We were seated.  We were brought menus.  Dish names in Italian.  Descriptions in French.  Ok.  

I started with the salmon carpaccio.  THIS salmon carpaccio:

 

It was outstanding.  

The folks here take pride in their pizza, and an actual Italian told me that it was good, so I had to try it.  Mine looked like this:

 

Now, I've read about Neapolitan style pizza, mostly due to pizza enthusiast Keith Law.  This was my first experience with the real thing.  I had always wondered what the taste and texture was like when he would describe the center as being "wet"... well, now I know.  Also, LOOK at that char on the crust.  This was the best pizza I have ever had.  Not close.  So yeah, apologies to the folks in the 15th, but I won't be visiting you for pizza anymore.  This is my new favorite Italian restaurant in Paris.

We were there well after closing time, and we saw the staff leave one-by-one.  Some of them might head back to the restaurant for the dinner service, some of them perhaps had other jobs.  I apologized on our behalf for keeping them there well past when they would normally have closed up shop, began cleaning, and taken their afternoon rest.  Upon mentioning that I am a musician, Gaitano and Antonio immediately found my album and started streaming it on the restaurant speakers.  That was a very cool life moment.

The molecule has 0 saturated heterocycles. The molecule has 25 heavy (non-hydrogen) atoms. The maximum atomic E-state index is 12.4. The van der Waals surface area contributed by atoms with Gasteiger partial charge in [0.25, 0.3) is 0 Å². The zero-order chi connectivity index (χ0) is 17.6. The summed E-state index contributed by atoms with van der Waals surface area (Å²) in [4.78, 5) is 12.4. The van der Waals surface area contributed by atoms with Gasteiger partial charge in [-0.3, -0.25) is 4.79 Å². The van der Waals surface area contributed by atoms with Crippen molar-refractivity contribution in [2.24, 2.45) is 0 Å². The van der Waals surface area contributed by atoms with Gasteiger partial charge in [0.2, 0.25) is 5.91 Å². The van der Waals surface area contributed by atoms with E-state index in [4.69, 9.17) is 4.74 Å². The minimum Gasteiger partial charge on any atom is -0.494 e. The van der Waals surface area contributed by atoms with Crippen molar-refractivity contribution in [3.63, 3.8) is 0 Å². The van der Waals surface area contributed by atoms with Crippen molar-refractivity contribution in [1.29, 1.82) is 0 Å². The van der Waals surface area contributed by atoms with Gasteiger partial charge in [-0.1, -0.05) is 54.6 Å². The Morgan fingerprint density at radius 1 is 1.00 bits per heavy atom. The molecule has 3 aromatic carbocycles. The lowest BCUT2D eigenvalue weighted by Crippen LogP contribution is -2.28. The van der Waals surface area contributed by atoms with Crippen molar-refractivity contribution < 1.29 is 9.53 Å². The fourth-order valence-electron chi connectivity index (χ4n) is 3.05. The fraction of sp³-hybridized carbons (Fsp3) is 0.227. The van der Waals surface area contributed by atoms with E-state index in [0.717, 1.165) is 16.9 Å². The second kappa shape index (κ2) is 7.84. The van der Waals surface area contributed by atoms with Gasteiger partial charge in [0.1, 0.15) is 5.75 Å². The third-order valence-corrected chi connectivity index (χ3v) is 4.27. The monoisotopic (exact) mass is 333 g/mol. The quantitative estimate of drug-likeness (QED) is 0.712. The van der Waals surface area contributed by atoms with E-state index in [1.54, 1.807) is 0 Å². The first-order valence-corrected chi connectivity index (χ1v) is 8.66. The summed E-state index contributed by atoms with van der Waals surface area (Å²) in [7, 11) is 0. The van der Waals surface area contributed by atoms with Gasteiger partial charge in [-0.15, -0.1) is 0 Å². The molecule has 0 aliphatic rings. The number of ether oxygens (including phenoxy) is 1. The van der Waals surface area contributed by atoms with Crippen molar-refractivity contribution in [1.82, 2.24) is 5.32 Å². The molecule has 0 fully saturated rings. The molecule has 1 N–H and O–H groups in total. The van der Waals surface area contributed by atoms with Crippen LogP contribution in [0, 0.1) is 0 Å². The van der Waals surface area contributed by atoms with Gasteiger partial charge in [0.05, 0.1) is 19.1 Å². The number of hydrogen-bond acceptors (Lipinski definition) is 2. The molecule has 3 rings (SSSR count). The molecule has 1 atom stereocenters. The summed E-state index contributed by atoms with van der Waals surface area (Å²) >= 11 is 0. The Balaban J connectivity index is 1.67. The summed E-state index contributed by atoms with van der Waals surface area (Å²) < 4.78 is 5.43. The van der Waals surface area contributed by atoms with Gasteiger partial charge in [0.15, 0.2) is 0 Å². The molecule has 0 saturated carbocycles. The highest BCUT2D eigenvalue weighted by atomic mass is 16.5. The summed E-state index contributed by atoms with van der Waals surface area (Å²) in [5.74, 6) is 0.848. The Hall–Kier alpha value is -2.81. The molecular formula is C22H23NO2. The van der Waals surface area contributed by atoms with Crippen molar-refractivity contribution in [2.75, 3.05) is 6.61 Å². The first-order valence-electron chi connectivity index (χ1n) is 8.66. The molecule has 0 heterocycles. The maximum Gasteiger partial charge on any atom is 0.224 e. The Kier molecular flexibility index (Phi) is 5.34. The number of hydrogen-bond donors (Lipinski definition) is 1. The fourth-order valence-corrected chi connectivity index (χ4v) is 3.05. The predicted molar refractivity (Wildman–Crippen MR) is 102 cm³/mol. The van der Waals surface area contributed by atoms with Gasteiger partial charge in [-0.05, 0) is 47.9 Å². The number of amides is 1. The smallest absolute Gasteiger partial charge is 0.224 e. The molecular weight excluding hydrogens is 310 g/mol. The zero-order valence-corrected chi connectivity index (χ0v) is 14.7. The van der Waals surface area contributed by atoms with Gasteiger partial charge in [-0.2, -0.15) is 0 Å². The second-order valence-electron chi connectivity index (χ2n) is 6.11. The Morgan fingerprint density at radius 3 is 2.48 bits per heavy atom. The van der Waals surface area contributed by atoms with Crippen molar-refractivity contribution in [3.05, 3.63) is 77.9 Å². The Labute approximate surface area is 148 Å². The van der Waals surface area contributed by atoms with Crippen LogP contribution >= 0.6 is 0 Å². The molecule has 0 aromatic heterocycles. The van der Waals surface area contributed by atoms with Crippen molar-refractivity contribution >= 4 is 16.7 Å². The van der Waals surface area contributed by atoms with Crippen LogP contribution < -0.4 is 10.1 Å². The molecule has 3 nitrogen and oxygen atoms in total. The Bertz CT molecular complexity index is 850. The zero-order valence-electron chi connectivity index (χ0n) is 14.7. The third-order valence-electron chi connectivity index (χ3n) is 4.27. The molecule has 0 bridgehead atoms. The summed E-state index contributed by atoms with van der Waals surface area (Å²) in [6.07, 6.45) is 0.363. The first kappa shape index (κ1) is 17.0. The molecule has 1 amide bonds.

I listened to the staff talk to each other... yes, all in Italian.  Antonio told me that the only ingredient they have in the place that is French (local) is the water... which comes out of the tap.  All of their ingredients, they import from Italy.  I totally understand why my colleague Guido comes here.  If he is feeling homesick, this has to be the spot.

There is no shortage of Italian restaurants in Paris.  There are surely hundreds and hundreds of places you can get pizza.  I strongly doubt you'll find a better one than here.  Outstanding food, very friendly staff.  I can't wait to go back.